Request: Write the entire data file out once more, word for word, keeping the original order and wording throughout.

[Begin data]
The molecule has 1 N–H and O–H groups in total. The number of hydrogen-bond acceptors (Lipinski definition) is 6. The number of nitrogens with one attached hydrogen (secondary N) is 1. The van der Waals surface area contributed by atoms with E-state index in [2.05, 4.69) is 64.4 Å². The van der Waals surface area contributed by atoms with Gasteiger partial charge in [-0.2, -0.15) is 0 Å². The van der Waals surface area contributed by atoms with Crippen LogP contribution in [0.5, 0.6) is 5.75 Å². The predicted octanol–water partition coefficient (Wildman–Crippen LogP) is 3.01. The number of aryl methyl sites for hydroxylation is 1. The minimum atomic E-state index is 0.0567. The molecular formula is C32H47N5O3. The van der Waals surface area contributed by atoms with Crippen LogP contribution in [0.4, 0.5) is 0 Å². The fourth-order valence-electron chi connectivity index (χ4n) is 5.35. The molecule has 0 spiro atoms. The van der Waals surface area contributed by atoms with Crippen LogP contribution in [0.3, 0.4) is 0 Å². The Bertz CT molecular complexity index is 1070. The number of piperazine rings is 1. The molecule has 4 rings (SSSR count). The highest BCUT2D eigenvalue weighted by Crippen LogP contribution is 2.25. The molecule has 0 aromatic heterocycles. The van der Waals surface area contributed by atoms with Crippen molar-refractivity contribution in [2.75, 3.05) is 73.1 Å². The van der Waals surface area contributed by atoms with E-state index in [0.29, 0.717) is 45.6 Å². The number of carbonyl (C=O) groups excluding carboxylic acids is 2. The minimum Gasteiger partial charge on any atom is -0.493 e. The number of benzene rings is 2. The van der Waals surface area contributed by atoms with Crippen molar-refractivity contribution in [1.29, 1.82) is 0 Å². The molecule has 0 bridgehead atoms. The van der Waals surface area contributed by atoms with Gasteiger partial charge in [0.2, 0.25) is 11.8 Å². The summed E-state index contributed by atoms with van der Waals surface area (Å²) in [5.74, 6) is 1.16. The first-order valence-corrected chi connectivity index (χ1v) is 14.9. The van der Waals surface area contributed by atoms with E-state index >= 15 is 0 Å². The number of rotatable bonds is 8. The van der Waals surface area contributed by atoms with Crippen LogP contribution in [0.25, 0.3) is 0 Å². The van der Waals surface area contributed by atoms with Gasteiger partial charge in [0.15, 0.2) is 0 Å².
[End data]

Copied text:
The molecule has 1 N–H and O–H groups in total. The number of hydrogen-bond acceptors (Lipinski definition) is 6. The number of nitrogens with one attached hydrogen (secondary N) is 1. The van der Waals surface area contributed by atoms with E-state index in [2.05, 4.69) is 64.4 Å². The van der Waals surface area contributed by atoms with Gasteiger partial charge in [-0.2, -0.15) is 0 Å². The van der Waals surface area contributed by atoms with Crippen LogP contribution in [0.5, 0.6) is 5.75 Å². The predicted octanol–water partition coefficient (Wildman–Crippen LogP) is 3.01. The number of aryl methyl sites for hydroxylation is 1. The minimum atomic E-state index is 0.0567. The molecular formula is C32H47N5O3. The van der Waals surface area contributed by atoms with Crippen LogP contribution in [0.4, 0.5) is 0 Å². The fourth-order valence-electron chi connectivity index (χ4n) is 5.35. The molecule has 0 spiro atoms. The van der Waals surface area contributed by atoms with Crippen LogP contribution in [0.3, 0.4) is 0 Å². The Bertz CT molecular complexity index is 1070. The number of piperazine rings is 1. The molecule has 4 rings (SSSR count). The highest BCUT2D eigenvalue weighted by Crippen LogP contribution is 2.25. The molecule has 0 aromatic heterocycles. The van der Waals surface area contributed by atoms with Crippen molar-refractivity contribution in [2.75, 3.05) is 73.1 Å². The van der Waals surface area contributed by atoms with E-state index in [0.29, 0.717) is 45.6 Å². The number of carbonyl (C=O) groups excluding carboxylic acids is 2. The minimum Gasteiger partial charge on any atom is -0.493 e. The number of benzene rings is 2. The van der Waals surface area contributed by atoms with Crippen molar-refractivity contribution in [1.29, 1.82) is 0 Å². The molecule has 0 bridgehead atoms. The van der Waals surface area contributed by atoms with Gasteiger partial charge in [0.2, 0.25) is 11.8 Å². The summed E-state index contributed by atoms with van der Waals surface area (Å²) in [5.74, 6) is 1.16. The first-order valence-corrected chi connectivity index (χ1v) is 14.9. The van der Waals surface area contributed by atoms with E-state index >= 15 is 0 Å². The number of rotatable bonds is 8. The van der Waals surface area contributed by atoms with Crippen LogP contribution in [0.25, 0.3) is 0 Å². The van der Waals surface area contributed by atoms with Gasteiger partial charge in [0.15, 0.2) is 0 Å².